Nowadays, Chinese ink produced in this traditional way is known by its Japanese name  (Sumi ink)  whereas bottled Chinese ink is called India ink.  However, bottled Sumi ink is also available with features that some artists swear by  (see video review by web comics artist Bryan Christopher Moss).

Iron-Gall Ink, Indelible Ink, Encaustum

In the first century AD, Pliny the Elder described a basic chemical demonstration of the principle behind what would become the primary ink of the Middle Ages:  Papyrus soaked in tannin turns black upon contact with a solution of iron salt.

This was not used for actual ink at the time of Pliny, but "gallarum gummeosque commixtio" is already mentioned as an established writing ink around AD 420, in the  encyclopedia of the 7 liberal arts  by Martianus Capella.  However, the latest analyses have disproved dubious reports that this type of ink might have already been used on the famous Dead Sea Scrolls of Qumran (before AD 68).

Because of the secondary reaction discussed below, which makes it indelible, iron ink was once known as  encaustum  (Latin for "burned in", from the Greek enkauston, meaning painted in encaustic and fixed with heat).  This is the origin of the English word "ink" itself, and of its counterparts in a number of other languages:  encre (French), inchiostro (Italian), inkt (Dutch), inkoust (Czech)...

Indelible iron-gall ink is considered the most important ink in the development of Western civilization, up until the 20th century.  The best iron-gall inks were far superior to most modern inks, but the corrosiveness of some compositions (discussed below) regretfully led to the abandonment of all iron-gall inks in favor of more sophisticated recipes with lesser chemical aggressivity.

Iron-gall ink normally includes what is effectively a "Chinese ink" component, which provides both body (from gum arabic) and some initial coloring upon application of the ink.  Otherwise, the main pigmentation of iron-gall ink comes paradoxically from water-soluble ferrous chemicals with little color of their own:  When the ink dries in air, an oxidation occurs which turns these  ferrous  salts into insoluble  ferric  dark pigments.  In addition, iron-gall ink may react with parchment collagen or paper cellulose, in a totally indelible way.  Some poorly balanced iron-gall inks have even been observed to burn holes through paper.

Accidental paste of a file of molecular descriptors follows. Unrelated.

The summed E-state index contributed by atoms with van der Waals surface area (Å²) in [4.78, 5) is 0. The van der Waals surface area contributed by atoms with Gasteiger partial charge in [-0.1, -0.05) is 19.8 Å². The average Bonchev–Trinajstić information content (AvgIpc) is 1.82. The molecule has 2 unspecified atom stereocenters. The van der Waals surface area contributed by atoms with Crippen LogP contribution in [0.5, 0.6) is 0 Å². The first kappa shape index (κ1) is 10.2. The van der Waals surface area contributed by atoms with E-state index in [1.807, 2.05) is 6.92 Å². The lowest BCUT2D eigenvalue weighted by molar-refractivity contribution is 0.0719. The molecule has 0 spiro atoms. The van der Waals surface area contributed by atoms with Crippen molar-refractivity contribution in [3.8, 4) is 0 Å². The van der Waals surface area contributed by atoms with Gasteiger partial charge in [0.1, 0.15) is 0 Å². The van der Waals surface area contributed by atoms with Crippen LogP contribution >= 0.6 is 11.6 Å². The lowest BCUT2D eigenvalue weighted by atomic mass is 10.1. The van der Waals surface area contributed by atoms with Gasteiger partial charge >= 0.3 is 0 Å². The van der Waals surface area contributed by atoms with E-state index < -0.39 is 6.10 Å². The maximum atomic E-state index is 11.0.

It has been shown that an excess of ferrous salt in iron-gall ink leaves permanent traces of active soluble salts (not properly oxidized into inert pigments) which will catalyze the slow decomposition of cellulose, especially when acidity is present.  This corrosion is reduced with a proper balance in the composition of the ink.

To prevent deterioration of historical iron-gall ink documents, the Netherlands Institute of Cultural Heritage (ICN) has introduced an interesting treatment, which was first used on a large scale by the conservators of the Nationaal Archief of the Netherlands:  First, a saturated solution is applied which contains a calcium salt and its acid, namely:

The salt is soluble up to twice the molar concentration of the acid.  This is an oxidation inhibitor which binds the metal ions.  Then, acidity is neutralized with calcium bicarbonate, which creates an alkaline buffer and also leaves a phytate precipitate in the fibers, for continued oxidation protection.

 Come back later, we're
 still working on this one...

Iron-nutgall ink, tannin Ink, gallotannate ink, vitriolic ink.

Modern Inks

 Come back later, we're
 still working on this one...

Key Ink Ingredients:

  • Gum Arabic True gum Arabic is exuded by the acacia senegal tree, which has several other names:  Rudraksha, Gum Acacia, Gum Arabic Tree, Gum Senegal Tree.  Currently, 70% of the World's supply of  gum arabic comes from Sudan.
    The related products of other trees of the Acacia genus are usually considered  inferior  substitues for  true  Gum Arabic.  This includes, most notably, what's known as  Indian gum Arabic  which is produced by trees variously called acacia niloticaacacia arabicababulEgyptian thorntree  or  prickly acacia.
    Gum Arabic  is a very common thickener and colloidal stabilizer.  Some candies are made from up to 45% gum arabic  (E414).  Also called acacia. [info] CAS 9000-01-5:  Gum acacia; Arabic gum or acacia gum  (Indian gum Arabic  identifies a lower grade of product).  The natural product is a mixture of the following ingredients:  
    • arabinogalactan oligosaccharides and polysaccharides.